Scouting the next opponent's (food)
A World Cup discovery: Houston's Ghana House restaurant
The Ghana House restaurant is located in a forlorn strip center at South Main and Hillcroft. But today it was easy to find — you just had to look for the Ghanaian-flag-draped PT Cruiser parked by the side of the road.
Once inside the restaurant I found a small group of nervous Africans, some Ghanaian, some Nigerian. “This World Cup has been a disaster for us,” a Nigerian said to me. “Ghana is our last hope.”
By “last hope,” he meant that Ghana was the only African country that could possibly advance to the knockout stages. This is no doubt a bitter pill for Africans. In the 1990s observers such as Pele predicted that an African country would win the World Cup before too long, and, back when FIFA announced that South Africa would host the tournament, fans may have dreamed that their moment of glory would finally arrive.
Instead South Africa has proven to be a Latin American playground, with Brazil and Argentina playing the most convincing and exciting soccer, and Chile, Mexico, Uruguay and Paraguay not far behind.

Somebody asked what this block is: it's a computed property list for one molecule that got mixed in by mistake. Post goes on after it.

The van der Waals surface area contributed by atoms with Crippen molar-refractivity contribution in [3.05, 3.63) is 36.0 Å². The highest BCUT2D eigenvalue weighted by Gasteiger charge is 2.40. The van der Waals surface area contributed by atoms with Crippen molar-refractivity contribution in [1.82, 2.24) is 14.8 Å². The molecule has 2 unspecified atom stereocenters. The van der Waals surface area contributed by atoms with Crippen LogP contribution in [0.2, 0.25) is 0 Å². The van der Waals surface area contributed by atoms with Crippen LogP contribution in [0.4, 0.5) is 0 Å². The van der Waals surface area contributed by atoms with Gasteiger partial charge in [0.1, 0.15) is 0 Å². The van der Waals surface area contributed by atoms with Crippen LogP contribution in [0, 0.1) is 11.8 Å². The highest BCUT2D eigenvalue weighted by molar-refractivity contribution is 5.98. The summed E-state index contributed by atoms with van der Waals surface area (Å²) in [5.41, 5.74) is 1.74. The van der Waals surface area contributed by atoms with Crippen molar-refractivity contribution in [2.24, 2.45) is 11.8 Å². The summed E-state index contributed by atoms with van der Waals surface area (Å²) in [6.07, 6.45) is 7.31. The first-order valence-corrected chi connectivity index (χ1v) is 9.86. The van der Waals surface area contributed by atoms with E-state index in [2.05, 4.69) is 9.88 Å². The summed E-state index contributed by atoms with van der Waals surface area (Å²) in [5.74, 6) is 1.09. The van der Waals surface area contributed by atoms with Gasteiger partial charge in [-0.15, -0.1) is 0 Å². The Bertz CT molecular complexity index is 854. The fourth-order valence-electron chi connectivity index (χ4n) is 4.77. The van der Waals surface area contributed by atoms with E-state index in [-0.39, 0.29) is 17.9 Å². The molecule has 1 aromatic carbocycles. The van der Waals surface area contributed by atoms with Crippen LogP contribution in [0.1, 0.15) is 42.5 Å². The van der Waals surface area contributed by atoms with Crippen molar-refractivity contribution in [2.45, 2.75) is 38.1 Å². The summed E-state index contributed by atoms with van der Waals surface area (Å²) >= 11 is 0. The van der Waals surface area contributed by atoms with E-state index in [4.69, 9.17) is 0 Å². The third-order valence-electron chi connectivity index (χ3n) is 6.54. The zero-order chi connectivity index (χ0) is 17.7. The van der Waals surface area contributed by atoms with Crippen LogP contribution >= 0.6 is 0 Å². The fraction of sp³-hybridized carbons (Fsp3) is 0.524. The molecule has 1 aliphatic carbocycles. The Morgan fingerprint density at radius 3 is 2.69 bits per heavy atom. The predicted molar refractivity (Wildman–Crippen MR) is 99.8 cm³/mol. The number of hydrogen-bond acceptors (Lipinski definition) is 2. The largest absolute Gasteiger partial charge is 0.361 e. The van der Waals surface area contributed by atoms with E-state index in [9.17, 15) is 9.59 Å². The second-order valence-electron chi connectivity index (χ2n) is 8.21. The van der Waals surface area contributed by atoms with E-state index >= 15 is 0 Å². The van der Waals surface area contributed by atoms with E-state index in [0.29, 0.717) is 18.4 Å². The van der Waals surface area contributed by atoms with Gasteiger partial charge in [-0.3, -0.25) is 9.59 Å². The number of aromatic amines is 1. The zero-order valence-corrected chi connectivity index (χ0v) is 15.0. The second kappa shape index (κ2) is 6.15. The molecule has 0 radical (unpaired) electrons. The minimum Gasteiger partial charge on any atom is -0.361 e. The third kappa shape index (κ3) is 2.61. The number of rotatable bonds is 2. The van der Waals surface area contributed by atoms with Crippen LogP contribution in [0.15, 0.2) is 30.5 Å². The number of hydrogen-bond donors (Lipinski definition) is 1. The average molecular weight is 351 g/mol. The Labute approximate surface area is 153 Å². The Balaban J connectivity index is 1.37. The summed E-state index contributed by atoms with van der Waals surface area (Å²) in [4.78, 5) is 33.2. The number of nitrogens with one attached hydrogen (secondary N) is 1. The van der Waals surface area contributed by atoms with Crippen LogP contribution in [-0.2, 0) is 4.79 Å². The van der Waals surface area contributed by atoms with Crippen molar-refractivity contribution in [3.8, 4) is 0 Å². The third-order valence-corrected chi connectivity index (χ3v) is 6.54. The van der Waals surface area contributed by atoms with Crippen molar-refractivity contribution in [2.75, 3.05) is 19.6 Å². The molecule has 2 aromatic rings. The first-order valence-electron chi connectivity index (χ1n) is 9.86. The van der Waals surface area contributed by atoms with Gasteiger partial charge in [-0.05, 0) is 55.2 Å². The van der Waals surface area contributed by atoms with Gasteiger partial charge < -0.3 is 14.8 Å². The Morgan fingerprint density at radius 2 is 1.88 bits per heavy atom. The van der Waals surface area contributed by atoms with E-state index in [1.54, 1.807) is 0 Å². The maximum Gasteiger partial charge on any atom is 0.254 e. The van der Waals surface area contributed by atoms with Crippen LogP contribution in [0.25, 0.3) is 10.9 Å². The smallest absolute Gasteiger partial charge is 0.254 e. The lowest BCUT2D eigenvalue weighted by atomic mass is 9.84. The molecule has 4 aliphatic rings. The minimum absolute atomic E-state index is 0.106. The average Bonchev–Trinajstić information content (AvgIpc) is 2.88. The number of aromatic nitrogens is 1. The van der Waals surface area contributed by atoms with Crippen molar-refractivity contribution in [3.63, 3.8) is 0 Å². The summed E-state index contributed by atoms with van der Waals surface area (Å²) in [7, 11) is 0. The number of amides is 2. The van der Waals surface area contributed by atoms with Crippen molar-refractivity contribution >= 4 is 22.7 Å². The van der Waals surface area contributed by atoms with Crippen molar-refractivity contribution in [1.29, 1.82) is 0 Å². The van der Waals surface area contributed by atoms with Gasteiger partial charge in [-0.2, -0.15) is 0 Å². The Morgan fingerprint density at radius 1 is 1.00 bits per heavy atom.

As the match began, it appeared that Ghana would shoulder its historic burden with style. The side played with grace and enthusiasm. During one breakaway a man sitting beside me jumped to his feet and shouted, “Show them West African football!”
But the closer they got to goal, the more Ghana seemed to lose confidence. The Africans around me moaned again and again as Ghana’s players hesitated when they should have been scoring. The room fell silent when Germany scored the match’s only goal.
But everyone cheered up again when the Serbia-Australia result was announced. Serbia’s loss had put Ghana into the knockout round after all, against the U.S.
I was happy to cheer on the Black Stars (as the team is known) as I ate my tasty, spicy meal of rice, roast goat, and plantains. But this Saturday will be a different story.